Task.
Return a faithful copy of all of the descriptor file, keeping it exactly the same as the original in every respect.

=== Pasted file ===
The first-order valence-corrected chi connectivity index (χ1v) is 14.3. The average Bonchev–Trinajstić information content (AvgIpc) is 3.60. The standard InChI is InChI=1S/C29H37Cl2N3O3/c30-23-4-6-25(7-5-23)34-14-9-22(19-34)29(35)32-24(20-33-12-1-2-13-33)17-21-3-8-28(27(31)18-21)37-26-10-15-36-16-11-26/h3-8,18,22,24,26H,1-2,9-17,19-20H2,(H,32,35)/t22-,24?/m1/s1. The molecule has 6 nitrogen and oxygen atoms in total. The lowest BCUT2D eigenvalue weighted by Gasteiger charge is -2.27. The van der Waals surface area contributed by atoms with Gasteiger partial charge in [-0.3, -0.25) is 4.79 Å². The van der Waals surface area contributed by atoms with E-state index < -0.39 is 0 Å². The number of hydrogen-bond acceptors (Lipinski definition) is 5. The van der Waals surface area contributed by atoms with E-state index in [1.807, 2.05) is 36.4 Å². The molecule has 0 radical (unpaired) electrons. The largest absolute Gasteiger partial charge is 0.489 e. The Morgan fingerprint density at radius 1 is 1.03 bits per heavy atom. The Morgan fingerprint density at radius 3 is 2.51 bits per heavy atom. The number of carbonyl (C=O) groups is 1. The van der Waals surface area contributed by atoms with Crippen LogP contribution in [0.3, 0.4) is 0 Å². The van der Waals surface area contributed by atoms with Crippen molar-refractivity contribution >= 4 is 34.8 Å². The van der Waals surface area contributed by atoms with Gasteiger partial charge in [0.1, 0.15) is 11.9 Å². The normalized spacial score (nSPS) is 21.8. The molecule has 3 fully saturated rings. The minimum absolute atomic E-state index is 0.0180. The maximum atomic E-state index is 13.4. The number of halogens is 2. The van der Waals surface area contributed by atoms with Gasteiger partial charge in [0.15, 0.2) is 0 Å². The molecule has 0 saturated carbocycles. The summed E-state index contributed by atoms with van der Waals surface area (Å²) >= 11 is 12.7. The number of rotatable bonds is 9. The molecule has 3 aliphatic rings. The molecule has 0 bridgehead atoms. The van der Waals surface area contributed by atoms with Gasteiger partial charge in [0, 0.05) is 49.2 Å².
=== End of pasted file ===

The first-order valence-corrected chi connectivity index (χ1v) is 14.3. The average Bonchev–Trinajstić information content (AvgIpc) is 3.60. The standard InChI is InChI=1S/C29H37Cl2N3O3/c30-23-4-6-25(7-5-23)34-14-9-22(19-34)29(35)32-24(20-33-12-1-2-13-33)17-21-3-8-28(27(31)18-21)37-26-10-15-36-16-11-26/h3-8,18,22,24,26H,1-2,9-17,19-20H2,(H,32,35)/t22-,24?/m1/s1. The molecule has 6 nitrogen and oxygen atoms in total. The lowest BCUT2D eigenvalue weighted by Gasteiger charge is -2.27. The van der Waals surface area contributed by atoms with Gasteiger partial charge in [-0.3, -0.25) is 4.79 Å². The van der Waals surface area contributed by atoms with E-state index < -0.39 is 0 Å². The number of hydrogen-bond acceptors (Lipinski definition) is 5. The van der Waals surface area contributed by atoms with E-state index in [1.807, 2.05) is 36.4 Å². The molecule has 0 radical (unpaired) electrons. The largest absolute Gasteiger partial charge is 0.489 e. The Morgan fingerprint density at radius 1 is 1.03 bits per heavy atom. The Morgan fingerprint density at radius 3 is 2.51 bits per heavy atom. The number of carbonyl (C=O) groups is 1. The van der Waals surface area contributed by atoms with Crippen LogP contribution in [0.3, 0.4) is 0 Å². The van der Waals surface area contributed by atoms with Crippen molar-refractivity contribution >= 4 is 34.8 Å². The van der Waals surface area contributed by atoms with Gasteiger partial charge in [0.1, 0.15) is 11.9 Å². The normalized spacial score (nSPS) is 21.8. The molecule has 3 fully saturated rings. The minimum absolute atomic E-state index is 0.0180. The maximum atomic E-state index is 13.4. The number of halogens is 2. The van der Waals surface area contributed by atoms with Gasteiger partial charge in [0.15, 0.2) is 0 Å². The molecule has 0 saturated carbocycles. The summed E-state index contributed by atoms with van der Waals surface area (Å²) >= 11 is 12.7. The number of rotatable bonds is 9. The molecule has 3 aliphatic rings. The molecule has 0 bridgehead atoms. The van der Waals surface area contributed by atoms with Gasteiger partial charge in [0, 0.05) is 49.2 Å².